My question is simple, but I am finding it hard to frame/explain it easily.

I log into several Unix boxes with different accounts. I see 2 different things for user1 and user2, while editing text files in vim


When I type vim filename, vim opens and I edit the file. When I close it, the complete text from the file is gone , and I see the Teminals' command/output that was previously present.


When I type vim filename, vim opens and I edit the file. When I close it, the part of file that was present on the display while I was in vim still shows up at the display, and all the previous Terminal display get's scrolled up. Even if the file was just 1 line, after exiting vim, the display shows the first line, with rest all the ~ and I see the command prompt at the bottom of screen.


$ bash --version
GNU bash, version 3.2.25(1)-release (x86_64-redhat-linux-gnu)
Copyright (C) 2005 Free Software Foundation, Inc.
$ vim --version
VIM - Vi IMproved 7.0 (2006 May 7, compiled Jun 12 2009 07:08:36)

I compared the vimrc files for both users, and I am aware of all the settings, and don't find any setting/config related to this behavior.

Is this behavior related to shell config ? How do I set the things, so that I get the behavior as shown in user1 scenario?

I am not able to describe this easily, also finding it hard to google, as I don't to know what keyword to look for such behavior. Let me know, If I should elaborate further.

  • Are user1 and user2 accounts on the same or different machines?
    – jasonwryan
    Commented Jan 7, 2013 at 8:03
  • @jasonwryan Logging on same machine too shows same scenario. @ warl0ck Thanks for that.
    – mtk
    Commented Jan 7, 2013 at 8:19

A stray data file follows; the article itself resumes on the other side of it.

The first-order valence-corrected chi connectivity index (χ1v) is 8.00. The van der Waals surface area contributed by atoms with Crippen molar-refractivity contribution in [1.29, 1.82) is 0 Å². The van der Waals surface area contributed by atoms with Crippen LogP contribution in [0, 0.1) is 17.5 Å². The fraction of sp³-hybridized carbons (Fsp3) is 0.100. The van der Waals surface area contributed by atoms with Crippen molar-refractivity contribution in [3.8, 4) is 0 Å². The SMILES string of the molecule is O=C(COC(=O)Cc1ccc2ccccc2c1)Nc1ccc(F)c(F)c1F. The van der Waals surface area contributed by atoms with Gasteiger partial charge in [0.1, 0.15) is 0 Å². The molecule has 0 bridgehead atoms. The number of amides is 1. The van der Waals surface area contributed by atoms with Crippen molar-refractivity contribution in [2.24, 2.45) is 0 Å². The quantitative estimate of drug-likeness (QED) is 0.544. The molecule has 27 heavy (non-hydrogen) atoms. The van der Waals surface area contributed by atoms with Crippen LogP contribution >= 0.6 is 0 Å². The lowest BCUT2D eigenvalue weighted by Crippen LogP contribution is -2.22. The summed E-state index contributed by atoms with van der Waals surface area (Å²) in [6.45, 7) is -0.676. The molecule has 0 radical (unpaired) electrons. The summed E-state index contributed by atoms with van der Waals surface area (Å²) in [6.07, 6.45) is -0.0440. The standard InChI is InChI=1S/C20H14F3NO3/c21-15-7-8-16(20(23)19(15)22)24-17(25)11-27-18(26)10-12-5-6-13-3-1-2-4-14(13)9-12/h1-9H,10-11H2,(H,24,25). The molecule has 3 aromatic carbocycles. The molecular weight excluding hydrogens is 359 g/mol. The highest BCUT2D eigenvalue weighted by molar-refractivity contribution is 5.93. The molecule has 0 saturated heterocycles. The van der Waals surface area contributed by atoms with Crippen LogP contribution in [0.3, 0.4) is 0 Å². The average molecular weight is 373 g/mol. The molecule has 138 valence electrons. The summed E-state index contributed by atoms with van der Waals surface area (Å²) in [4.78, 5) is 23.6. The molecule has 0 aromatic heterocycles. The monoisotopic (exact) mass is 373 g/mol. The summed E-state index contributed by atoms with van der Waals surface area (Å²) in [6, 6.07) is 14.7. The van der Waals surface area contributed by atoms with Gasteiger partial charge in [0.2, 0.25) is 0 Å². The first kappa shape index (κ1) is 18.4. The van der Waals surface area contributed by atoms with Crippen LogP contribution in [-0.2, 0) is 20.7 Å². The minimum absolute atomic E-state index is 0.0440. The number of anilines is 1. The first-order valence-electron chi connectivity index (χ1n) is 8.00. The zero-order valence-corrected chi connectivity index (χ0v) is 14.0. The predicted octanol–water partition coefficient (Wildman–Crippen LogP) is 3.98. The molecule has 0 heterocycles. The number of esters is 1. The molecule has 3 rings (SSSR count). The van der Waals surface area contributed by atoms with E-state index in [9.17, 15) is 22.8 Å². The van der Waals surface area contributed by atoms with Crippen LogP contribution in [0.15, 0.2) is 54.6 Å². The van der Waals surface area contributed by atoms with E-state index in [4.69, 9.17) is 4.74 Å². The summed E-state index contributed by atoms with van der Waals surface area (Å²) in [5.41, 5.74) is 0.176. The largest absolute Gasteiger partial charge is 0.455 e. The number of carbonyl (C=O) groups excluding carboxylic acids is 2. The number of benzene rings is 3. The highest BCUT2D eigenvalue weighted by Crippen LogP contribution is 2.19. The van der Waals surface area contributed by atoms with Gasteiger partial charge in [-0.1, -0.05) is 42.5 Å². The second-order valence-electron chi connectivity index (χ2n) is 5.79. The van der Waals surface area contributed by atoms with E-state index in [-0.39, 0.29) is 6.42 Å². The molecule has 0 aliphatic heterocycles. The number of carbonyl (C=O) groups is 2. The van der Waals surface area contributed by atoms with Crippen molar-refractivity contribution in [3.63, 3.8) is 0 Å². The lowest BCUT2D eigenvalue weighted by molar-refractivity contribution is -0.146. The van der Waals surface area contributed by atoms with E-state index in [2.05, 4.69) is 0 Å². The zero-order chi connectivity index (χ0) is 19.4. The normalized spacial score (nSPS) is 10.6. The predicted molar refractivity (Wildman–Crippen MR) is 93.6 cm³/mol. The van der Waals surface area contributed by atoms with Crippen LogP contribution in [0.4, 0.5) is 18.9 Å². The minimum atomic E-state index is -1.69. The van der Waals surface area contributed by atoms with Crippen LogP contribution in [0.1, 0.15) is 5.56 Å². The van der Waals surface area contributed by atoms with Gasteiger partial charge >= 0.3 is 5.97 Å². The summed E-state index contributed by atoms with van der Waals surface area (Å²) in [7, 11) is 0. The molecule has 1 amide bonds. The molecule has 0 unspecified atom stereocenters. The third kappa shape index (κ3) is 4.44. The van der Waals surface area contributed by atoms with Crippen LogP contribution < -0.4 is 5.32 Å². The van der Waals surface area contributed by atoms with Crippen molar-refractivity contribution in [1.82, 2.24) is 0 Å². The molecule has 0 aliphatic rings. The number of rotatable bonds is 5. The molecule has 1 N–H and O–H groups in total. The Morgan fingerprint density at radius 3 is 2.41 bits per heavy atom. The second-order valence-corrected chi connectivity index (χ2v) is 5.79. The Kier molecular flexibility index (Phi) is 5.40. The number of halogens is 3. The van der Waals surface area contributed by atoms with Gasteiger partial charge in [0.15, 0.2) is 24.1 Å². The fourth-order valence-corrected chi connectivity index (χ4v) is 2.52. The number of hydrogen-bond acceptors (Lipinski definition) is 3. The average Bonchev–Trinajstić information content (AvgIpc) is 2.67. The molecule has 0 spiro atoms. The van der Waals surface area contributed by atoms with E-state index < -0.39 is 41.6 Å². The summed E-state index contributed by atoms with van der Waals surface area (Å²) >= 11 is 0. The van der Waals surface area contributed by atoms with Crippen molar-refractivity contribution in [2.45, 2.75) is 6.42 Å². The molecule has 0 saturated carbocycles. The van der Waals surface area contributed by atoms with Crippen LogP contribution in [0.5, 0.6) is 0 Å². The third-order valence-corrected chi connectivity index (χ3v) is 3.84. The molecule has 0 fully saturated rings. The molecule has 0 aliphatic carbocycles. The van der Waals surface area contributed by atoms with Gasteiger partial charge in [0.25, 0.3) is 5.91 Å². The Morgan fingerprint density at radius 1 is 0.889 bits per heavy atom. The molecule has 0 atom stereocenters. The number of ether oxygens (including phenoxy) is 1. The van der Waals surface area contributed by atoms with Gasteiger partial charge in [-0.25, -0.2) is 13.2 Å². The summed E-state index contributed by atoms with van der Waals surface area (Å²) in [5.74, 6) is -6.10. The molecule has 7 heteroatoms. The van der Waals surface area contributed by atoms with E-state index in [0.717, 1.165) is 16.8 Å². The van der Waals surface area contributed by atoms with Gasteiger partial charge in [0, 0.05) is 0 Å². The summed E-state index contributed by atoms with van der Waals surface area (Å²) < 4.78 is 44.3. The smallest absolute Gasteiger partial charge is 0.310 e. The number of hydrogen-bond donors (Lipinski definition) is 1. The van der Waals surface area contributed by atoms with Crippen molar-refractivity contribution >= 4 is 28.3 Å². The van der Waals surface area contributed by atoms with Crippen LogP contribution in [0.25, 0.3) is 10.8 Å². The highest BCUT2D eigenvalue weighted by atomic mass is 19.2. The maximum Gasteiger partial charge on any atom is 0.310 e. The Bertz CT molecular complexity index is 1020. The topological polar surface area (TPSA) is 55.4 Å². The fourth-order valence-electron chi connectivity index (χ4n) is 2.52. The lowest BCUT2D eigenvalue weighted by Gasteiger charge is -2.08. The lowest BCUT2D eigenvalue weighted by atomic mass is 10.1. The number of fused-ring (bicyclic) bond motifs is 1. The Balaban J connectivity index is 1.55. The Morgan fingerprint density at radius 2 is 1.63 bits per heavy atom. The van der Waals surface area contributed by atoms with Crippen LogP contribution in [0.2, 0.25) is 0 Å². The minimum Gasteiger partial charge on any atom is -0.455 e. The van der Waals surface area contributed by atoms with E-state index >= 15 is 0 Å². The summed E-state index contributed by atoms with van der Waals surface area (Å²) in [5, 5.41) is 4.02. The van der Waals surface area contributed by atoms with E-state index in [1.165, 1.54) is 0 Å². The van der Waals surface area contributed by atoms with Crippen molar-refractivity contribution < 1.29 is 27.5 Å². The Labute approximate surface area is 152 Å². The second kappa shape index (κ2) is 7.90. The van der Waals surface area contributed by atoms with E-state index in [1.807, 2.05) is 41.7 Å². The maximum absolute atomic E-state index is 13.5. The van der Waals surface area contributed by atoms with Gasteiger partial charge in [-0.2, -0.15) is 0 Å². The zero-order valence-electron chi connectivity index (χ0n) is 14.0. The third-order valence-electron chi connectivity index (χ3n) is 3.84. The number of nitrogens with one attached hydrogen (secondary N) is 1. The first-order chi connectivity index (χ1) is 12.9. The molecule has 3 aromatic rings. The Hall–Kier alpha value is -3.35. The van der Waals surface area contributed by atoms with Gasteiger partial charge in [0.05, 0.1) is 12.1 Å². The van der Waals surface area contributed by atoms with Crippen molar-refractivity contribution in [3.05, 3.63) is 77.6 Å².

• 1
    If you wanted to force this behaviour but retain your terminal type, add a line to your .bashrc or .profile saying alias vi ="/usr/bin/vi $* ; clear"
    – Criggie
    Commented Nov 10, 2016 at 6:27

4 Answers 4


One of the reasons for that behaviour will be the setting of the terminal for each user.

For example:

  • User1 is using TERM=xterm, in this case when you exit vim it will clear the terminal.
  • User2 is using TERM=vt100, in this case when you exit vim it will not clear the terminal.

Check what terminal user1 is using with echo $TERM and set the same for user2. for bash:

TERM=xterm; export TERM

  • 1
    +1 Exact/perfect solution. Thanks !!! Didn't thought it was that easy. Can you please elaborate on what a TERM is? or point to some resource link? I need to understand this. Does this affect only when we connect via putty?
    – mtk
    Commented Jan 7, 2013 at 8:31
  • You can specify the terminal setting into the putty session, but users can have it specify on their environment variables. TERM will define your terminal type and also some will have more features that other, example, xterm supports colors and it will update the rows and columns automatically. If you use vt100, it will default to 24 rows by 80 columns when you resize your terminal you will see that it sticks to 24x80. Check this unix.stackexchange.com/questions/43945/…, it might explain better than me.